This column is about a subject that was once a hot topic, smoking, but to some degree has dropped off our direct radar because of laws forbidding advertising of the product and because the United States has seen a reduction of smoking during the past decade. Let me say upfront, however, that this column is NOT a sermon on quitting smoking. It is, however, a factual account concerning what is going on in the world regarding cigarette sales and smoking.
One reason I decided to write about this subject is that every time I travel out of the country, I am struck by the large numbers of people smoking. While in Russia, I was amazed at the number of people who smoked, and on more than one occasion I was approached by young ladies in short skirts and low tops working for cigarette companies. Their job was simple: to give away free cigarettes, particularly to children and young adults. Remember, the United States may have laws dealing with this kind of activity, but most countries do not.
According to the World Health Organization, about 90,000 children begin smoking every day. Among young teens (ages 1-15), about one in five smokes worldwide. About 90,000 children worldwide start smoking every day, about half of whom live in Asia. About one–fourth of young people in the Western Pacific Region of the world will die from smoking. Let me repeat: About one in four young people in the Western Pacific Region alive today will die from smoking.
Globally, smoking-related diseases kill one in 10 adults and every eight seconds, someone dies from tobacco use. Half of all long-term smokers will die a tobacco-related death and tobacco use is expected to claim one billion lives this century unless serious anti-smoking efforts are effected on a global level. Again, that’s one billion as in nine zeros.
Now, a few other statistics:
• Presently, globally there are just over one billion smokers and in 14 more years that number will be 1.6 billion.
• Fifteen billion cigarettes are sold every day.
• One survey found that 60 percent of Chinese adults did not know that smoking can cause lung cancer and 96 percent didn’t know it can cause heart disease.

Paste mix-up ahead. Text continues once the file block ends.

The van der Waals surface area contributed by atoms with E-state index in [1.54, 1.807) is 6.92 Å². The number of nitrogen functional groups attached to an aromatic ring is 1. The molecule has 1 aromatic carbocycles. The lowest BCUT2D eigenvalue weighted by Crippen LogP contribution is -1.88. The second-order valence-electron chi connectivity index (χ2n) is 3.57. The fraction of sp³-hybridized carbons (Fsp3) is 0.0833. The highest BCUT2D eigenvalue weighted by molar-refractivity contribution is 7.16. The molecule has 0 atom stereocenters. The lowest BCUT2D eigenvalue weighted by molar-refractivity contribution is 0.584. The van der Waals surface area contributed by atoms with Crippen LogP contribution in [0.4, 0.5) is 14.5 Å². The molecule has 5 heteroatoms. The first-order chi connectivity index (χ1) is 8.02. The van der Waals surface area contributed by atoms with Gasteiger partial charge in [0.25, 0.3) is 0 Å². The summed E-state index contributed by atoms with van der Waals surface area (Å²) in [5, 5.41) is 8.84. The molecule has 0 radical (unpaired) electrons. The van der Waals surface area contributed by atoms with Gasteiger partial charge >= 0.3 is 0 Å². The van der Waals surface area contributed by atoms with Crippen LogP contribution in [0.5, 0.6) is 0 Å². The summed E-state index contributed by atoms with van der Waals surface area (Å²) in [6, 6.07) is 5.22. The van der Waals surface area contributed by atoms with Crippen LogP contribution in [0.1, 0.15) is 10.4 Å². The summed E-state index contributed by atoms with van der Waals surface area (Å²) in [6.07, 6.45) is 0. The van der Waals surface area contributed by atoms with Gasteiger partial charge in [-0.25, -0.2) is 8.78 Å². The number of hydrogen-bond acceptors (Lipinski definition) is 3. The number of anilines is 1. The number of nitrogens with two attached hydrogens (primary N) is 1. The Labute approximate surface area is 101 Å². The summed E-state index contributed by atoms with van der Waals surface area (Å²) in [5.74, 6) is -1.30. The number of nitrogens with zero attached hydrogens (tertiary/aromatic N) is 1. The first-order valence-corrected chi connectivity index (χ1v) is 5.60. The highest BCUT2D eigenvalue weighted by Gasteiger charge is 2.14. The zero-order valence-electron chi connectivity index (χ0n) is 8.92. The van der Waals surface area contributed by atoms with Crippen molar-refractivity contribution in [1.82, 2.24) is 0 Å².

• About one-third of the male adult global population smokes. In China, 67 percent of the men smoke. In Cambodia, that figure is even higher. In Japan, 51 percent of men smoke. In Malaysia, about half of the men smoke. In the Philippines, about 60 percent of the men smoke. In the Republic Korea, about 67 percent of the men smoke.
• Philip Morris – the world’s largest cigarette company – was the ninth largest advertiser in 1996, spending more than $3 billion.
• Another survey found that tobacco companies are among the top 10 advertisers in 18 out of 66 countries surveyed.
• In Russia, foreign tobacco companies are the largest advertisers, accounting for as much as 40 percent of all television and radio advertising.
• The tobacco industry has changed it advertising methods during the past 30 years. Only 10 percent goes to goes to print and outdoor advertisement, while more than half goes to promotional allowances and items such as t-shirts for young people or lighters or key rings.
• Five cigarettes have enough nicotine to kill an average adult if ingested whole.
• Benzene is a cause of myeloid leukemia and cigarette smoke is a major source of benzene.
• Hydrogen cyanide, a byproduct of cigarette smoke, was used as a genocidal chemical agent during World War II.
• Secondhand smoke contain more than 50 cancer-causing chemical compound, 11 of which are known to be Group I carcinogens.
As Joe Friday of Dragnet fame used to say on the old television series, “Just the facts.”
Well, there they are.